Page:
As you evaluate options, consider how large the database needs to be. Good searchability is important, as is security. If the application resides on a network or corporate intranet, you need to make sure safeguards are in place to protect its integrity and the privacy of your customers.

The data. Minimally, you will want to track basic information about each customer: contact information, status of the relationship, what products or services the customer purchased, account manager, etc.

You also should note what reference activities each customer has agreed to support and how often you tap them for participation. This helps ensure you don’t under- or over-use particular customers.

What resources will you need? There are several categories of tasks that are associated with managing a customer reference program. These include administrative functions such as data entry, and higher skill tasks such as approaching account teams and their customers to gauge their willingness to serve as references. You need to allocate resources for each of these responsibilities. You also should prepare for growth, because once the program is established and its value recognized, demand for it is likely to grow.

The fine print. Another critical component of your customer reference program is to ensure that you and your customers follow the proper protocol from a legal perspective.

Your company always should get written permission from customers before using their names or brands. In addition, you need to give customers the opportunity to review any materials you publish about them to ensure you are not disclosing information they consider proprietary. Always respect your customers' wishes and publicity policies—and protect your company from the potential liabilities associated with disclosing customer information without permission.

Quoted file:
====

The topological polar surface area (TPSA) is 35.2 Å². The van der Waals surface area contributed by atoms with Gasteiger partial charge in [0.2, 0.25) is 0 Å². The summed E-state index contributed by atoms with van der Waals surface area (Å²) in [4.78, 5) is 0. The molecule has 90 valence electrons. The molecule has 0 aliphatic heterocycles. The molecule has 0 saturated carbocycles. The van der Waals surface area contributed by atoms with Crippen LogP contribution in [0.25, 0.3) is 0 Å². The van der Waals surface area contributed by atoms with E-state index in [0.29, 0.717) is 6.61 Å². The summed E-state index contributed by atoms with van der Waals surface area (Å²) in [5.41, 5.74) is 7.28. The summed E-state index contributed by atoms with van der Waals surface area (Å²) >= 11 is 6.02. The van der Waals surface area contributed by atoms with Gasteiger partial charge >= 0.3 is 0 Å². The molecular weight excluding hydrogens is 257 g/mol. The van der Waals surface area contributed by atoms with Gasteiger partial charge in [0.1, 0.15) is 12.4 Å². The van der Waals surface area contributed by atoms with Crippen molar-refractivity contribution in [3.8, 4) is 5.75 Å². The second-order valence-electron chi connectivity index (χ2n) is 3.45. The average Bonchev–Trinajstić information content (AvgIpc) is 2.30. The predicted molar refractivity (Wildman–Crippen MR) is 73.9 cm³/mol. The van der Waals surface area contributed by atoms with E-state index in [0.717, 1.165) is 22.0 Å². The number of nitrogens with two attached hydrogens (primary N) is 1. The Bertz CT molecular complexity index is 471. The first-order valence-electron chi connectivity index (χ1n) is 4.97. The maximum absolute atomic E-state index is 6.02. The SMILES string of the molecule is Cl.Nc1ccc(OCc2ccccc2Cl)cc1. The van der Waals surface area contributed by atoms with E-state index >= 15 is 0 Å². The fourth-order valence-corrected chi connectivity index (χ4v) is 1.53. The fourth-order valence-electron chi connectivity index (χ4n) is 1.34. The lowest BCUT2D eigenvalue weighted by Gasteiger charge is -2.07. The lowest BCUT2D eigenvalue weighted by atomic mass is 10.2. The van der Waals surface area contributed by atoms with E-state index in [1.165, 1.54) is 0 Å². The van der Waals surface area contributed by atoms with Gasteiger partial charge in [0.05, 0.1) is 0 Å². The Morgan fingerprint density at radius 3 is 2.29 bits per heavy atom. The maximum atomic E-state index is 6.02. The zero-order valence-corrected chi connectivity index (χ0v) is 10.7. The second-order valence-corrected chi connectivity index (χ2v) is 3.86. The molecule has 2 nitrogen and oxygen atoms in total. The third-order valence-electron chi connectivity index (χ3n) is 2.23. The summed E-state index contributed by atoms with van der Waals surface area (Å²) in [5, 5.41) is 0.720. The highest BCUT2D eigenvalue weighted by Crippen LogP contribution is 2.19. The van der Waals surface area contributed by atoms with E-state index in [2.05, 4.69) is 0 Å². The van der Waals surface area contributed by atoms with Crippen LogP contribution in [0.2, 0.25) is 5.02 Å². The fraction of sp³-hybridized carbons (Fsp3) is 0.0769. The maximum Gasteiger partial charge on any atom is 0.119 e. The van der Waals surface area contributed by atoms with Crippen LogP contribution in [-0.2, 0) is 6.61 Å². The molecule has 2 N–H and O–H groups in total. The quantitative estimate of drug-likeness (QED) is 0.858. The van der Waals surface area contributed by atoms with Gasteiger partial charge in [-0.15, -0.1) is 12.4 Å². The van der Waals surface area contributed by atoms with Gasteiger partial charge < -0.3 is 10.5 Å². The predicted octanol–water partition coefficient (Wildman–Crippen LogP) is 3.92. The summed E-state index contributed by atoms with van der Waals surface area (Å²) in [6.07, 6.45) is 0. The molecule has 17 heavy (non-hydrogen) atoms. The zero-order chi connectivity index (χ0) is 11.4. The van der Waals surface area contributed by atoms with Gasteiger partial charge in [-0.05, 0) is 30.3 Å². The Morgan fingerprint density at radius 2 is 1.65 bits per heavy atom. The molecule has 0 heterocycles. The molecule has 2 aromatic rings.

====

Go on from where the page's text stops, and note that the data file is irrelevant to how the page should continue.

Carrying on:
A "customer first" attitude. Using customers in reference activities can deliver tremendous benefits. It's important, however, that you balance those potential benefits against your customers' needs. If you place too many demands on any one customer, for example, you may put the relationship at risk.

Be sensitive to customers' responses to your outreach activities. Maintaining the highest standards of courtesy is a given. But you also need to take it a step further. If a customer's response to a particular request is lukewarm, it may not be wise to apply pressure. Instead, use the exchange as an opportunity to understand why the customer might have reservations about participating.

Stay in touch with customers and be sure to follow up. Sometimes events don't go as planned. Meetings get cancelled. Reporters fail to call. Make sure you notify your customer immediately if the circumstances around a particular activity change or get delayed.

At its heart, a customer reference program is about fully leveraging the reciprocal nature of your professional relationships. Make that the guiding principle of your program, and the benefits to your company will include not only the value of the references themselves, but also the continued goodwill of your existing customer base.

Gayle is vice president of CCS/PR, Inc. She heads up CCS/PR’s business unit, which develops and manages outsourced customer reference programs for corporate clients in a broad range of industries. Since 1981, she has managed dozens of individual programs and overseen the incorporation of thousands of customer references into marketing communications deliverables, PR campaigns, live and online events, and sales collateral and activities. E-mail her at gayle.mestel@ccspr.com.